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A mobile licence to print money

Chancellor eases back in chair, pats sleeping watchdog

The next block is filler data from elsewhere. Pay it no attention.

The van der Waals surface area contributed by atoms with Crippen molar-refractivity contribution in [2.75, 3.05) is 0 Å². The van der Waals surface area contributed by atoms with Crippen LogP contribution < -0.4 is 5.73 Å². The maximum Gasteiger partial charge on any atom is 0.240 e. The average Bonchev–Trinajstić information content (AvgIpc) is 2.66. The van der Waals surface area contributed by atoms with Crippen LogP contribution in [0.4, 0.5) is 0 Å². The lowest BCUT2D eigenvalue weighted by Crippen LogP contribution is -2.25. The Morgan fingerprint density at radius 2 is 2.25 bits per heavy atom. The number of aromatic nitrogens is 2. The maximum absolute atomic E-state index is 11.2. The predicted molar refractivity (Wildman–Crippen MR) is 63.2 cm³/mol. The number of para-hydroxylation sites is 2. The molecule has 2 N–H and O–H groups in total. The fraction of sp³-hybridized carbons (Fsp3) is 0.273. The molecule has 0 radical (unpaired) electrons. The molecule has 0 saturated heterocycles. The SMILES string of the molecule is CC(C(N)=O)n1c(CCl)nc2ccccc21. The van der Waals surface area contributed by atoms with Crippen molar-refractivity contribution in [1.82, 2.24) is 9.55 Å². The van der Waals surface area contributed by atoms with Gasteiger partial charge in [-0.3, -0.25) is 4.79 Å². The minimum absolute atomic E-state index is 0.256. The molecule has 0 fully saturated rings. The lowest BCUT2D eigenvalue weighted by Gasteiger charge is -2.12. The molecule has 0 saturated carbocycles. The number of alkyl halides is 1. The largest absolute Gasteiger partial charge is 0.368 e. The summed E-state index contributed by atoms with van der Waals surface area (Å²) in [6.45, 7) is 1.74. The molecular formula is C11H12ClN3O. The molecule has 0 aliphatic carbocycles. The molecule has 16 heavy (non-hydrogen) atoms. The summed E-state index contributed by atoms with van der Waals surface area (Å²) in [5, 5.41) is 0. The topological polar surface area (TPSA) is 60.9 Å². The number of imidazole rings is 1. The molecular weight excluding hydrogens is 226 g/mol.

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Mobile phones heat up most people's heads, but for chancellor Gordon Brown, they heat up his hands as he rubs them with glee. The auction for third-generation mobile phone licences has gone haywire, shovelling billions of pounds of unexpected cash straight into the Treasury's coffers. It's no longer a question of who will win but rather will anyone have enough money left at the end to build a decent infrastructure and service. When the auction system was announced, The Register scoffed at the government's assertion that the setup would select the best companies. Now, with every licence costing more than was originally expected for the whole lot, you have to ask if the auction has done more harm than good to the future roll-out of mobile technology. Government e-minister Patricia Hewitt first announced the auction scheme in November last year, adding an extra licence for good measure, to bring it to five. The heads of Orange and Vodafone were not impressed. The auction was to start on 6 March 2000, and the Treasury reckoned it would get an average of £500 million for each licence - an overall total of £2.5 billion (secretly, though, it thought it would get £3 billion). The auction would end on 24 March, just three days after the Budget. A total of 13 bidders lined up against one another. On the day before the Budget, not one had dropped out and total bids stood at £2.43 billion. Brown made a hasty (and happy) reassessment of the situation and came up with an expected final revenue of £6.5 billion. That the Budget went on to throw huge sums of money at the government's two weak points, the NHS (£4.9 billion) and education (£1 billion) is perhaps a little bit too much of a coincidence. Confused, the newspapers explained the extra spending away through the new journalese of "stealth taxes". But such stealth figures didn't add up. As 24 March drew near, the mobile companies panicked that the DTI would bring the curtain down (thereby cutting them out of the future of UK telecommunications), and the licence bids shot up. At the end of play, all bidders were still in the game and the overall revenue doubled in just three days to £4.5 billion. The DTI decided to keep rolling. Now, almost three weeks on, there are still eight bidders and the cost of even the smallest licence is £3 billion. Vodafone and BT Cellnet are battling over the large licence - Vodafone's latest bid being £4.55bn. The total has surpassed £17bn. So, the questions are: What does the Treasury plan to do with all this money? (Will Vodafone be the saviour of the NHS?) The Treasury will receive half the bids immediately and the rest will be paid at a healthy rate of interest over ten years. A spokesman told The Register that the lump sum will be used solely to pay off debt. So that's no pre-election tax cutting and health spending then. Will the eventual winners be hampered by the fact that they have over-paid It is certainly going to be far harder than expected. Profit forecasts will have to be put back a few years and customer service charges will be higher than they would have been if the bids were lower. Is the eventual loser the consumer, and if so, what does the telecoms watchdog Oftel plan to do about it? Daft question really. An Oftel spokeswoman seemed confused with the concept of foresight. "Nothing specifically" is being done and don't hold your breath that it will (unless, of course, big-buddy BT loses the main licence and gets upset). Should this system be used in future? No. But when it yields ten times the revenue you expected, you know it will be. It remains to be seen whether UK firms retaliate like their US counterparts and refuse to hand over the huge sums once contracts are won. Check out the bidding for yourself at www.spectrumauctions.gov.uk

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